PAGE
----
In 1967, I was recruited into the Knight Riders as their new bass player, having recently purchased a red Gibson SG, like my mentor in Cream, Jack Bruce. It was the preferred style of the San Francisco bands, which made it so cool. Sadly, the best musician in the Knight Riders, Donnie Perrino, was cruelly cast aside. He would immediately switch from bass to Hammond organ to prove his mastery, but I don’t think he ever fully recovered from the slight of being the band’s best musician to be replaced by someone who could barely play. Donnie was a great teacher, and taught me how to play a blues progression in C on the piano in a few minutes, my first encounter into improvisation.
I was recruited based solely on looks. I often looked like I’d stepped from the back cover of a Traffic album with my Cabretta double breasted black leather jacket, long-sleeve cashmere mock turtleneck with thin sailor stripes, the tapered-to-the-knee and then stove-pipe blue velvet corduroy pants with the cords running horizontal, and the blue suede Beatle boots. Those electric pants anticipated the soon-to-dominate and soon-to-disappear bellbottoms.
The songs we practiced included Light My Fire, with John Knight on organ (we were the first in town to learn the song), Gimme Some Lovin’ with John Wilson on vocals, Midnight Hour. Train Kept a Rollin’.
Blowup had recently come out and the Yardbirds were the kings of kool. Within a month, the band leader (John Hayes) discovered I had taken acid and developed some decidedly socialist leanings. He called an emergency band meeting where I was offered the choice to rebuke LSD and Communism or depart the band. I opened my satchel and offered everyone a free hit. In unison, they lurched back at my depravity.
Very soon, I created the only underground newspaper in America founded and run by a teenager. The Tin Whistle. Still operating online, and still blowing whistles.
I moved to New York City in 1978 and became the first journalist to start documenting the origins of hip hop.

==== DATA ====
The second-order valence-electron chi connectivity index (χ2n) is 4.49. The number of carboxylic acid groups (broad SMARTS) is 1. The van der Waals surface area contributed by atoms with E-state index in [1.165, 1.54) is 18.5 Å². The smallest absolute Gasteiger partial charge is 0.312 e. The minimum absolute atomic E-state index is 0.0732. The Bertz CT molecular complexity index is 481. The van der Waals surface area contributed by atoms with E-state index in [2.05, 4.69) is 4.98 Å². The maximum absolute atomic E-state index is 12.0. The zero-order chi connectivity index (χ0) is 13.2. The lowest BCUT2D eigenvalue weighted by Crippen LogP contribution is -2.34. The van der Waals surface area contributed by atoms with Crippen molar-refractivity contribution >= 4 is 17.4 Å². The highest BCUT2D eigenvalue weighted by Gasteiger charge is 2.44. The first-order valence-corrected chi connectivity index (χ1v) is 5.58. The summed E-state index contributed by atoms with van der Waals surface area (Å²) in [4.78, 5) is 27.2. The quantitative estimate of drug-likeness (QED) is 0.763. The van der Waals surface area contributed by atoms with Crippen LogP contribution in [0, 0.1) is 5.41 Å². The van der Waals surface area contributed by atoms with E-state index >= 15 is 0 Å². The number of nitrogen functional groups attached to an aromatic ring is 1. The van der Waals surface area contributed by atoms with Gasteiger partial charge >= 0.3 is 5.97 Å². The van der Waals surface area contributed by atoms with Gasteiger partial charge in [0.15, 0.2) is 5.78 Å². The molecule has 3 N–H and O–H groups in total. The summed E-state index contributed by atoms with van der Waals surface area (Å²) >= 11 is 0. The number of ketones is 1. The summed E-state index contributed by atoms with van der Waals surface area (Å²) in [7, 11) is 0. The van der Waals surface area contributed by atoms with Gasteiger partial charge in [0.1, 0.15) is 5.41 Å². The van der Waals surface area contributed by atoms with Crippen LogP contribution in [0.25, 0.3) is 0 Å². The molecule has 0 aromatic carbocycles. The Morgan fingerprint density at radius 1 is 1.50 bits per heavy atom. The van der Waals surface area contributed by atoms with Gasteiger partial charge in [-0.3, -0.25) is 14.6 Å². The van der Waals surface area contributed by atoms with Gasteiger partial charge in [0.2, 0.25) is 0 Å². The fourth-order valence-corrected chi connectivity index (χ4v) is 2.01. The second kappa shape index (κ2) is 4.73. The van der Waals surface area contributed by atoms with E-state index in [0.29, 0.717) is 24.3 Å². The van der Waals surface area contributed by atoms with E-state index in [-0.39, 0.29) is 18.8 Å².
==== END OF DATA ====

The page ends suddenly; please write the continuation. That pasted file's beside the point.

In 1988, while editor of High Times, I created the Cannabis Cup and produced the event for two decades.
Three years later, I began organizing the first 420 ceremonies outside Marin Country through the activist group I founded, The Freedom Fighters.
I published the first national magazine article on the CIA assassination of JFK.
Eventually, I exposed the Weather Underground as a CIA plot to destroy the peaceful counterculture revolution. Bill Ayers and Bernadine Dohrn were avowed Communists (as was their secret leader, lawyer Michael Kennedy). Communism in Russia was funded by Wall Street while in the USA, the party was run in secret by our National Security State from inception. The founder, John Reed, was a spy.
This website address is: http://stevenhager.net.
When visitors leave comments on the site we collect the data shown in the comments form, and also the visitor’s IP address and browser user agent string to help spam detection.
An anonymized string created from your email address (also called a hash) may be provided to the Gravatar service to see if you are using it.
If you upload images to the website, you should avoid uploading images with embedded location data (EXIF GPS) included. Visitors to the website can download and extract any location data from images on the website.
If you leave a comment on our site you may opt-in to saving your name, email address and website in cookies. These are for your convenience so that you do not have to fill in your details again when you leave another comment. These cookies will last for one year.
When you log in, we will also set up several cookies to save your login information and your screen display choices. Login cookies last for two days, and screen options cookies last for a year. If you select “Remember Me”, your login will persist for two weeks. If you log out of your account, the login cookies will be removed.
Articles on this site may include embedded content (e.g. videos, images, articles, etc.). Embedded content from other websites behaves in the exact same way as if the visitor has visited the other website.
If you leave a comment, the comment and its metadata are retained indefinitely. This is so we can recognize and approve any follow-up comments automatically instead of holding them in a moderation queue.
For users that register, we also store the personal information they provide in their user profile. All users can see, edit, or delete their personal information at any time (except they cannot change their username). Website administrators can also see and edit that inforVisitor comments may be checked through an automated spam detection service.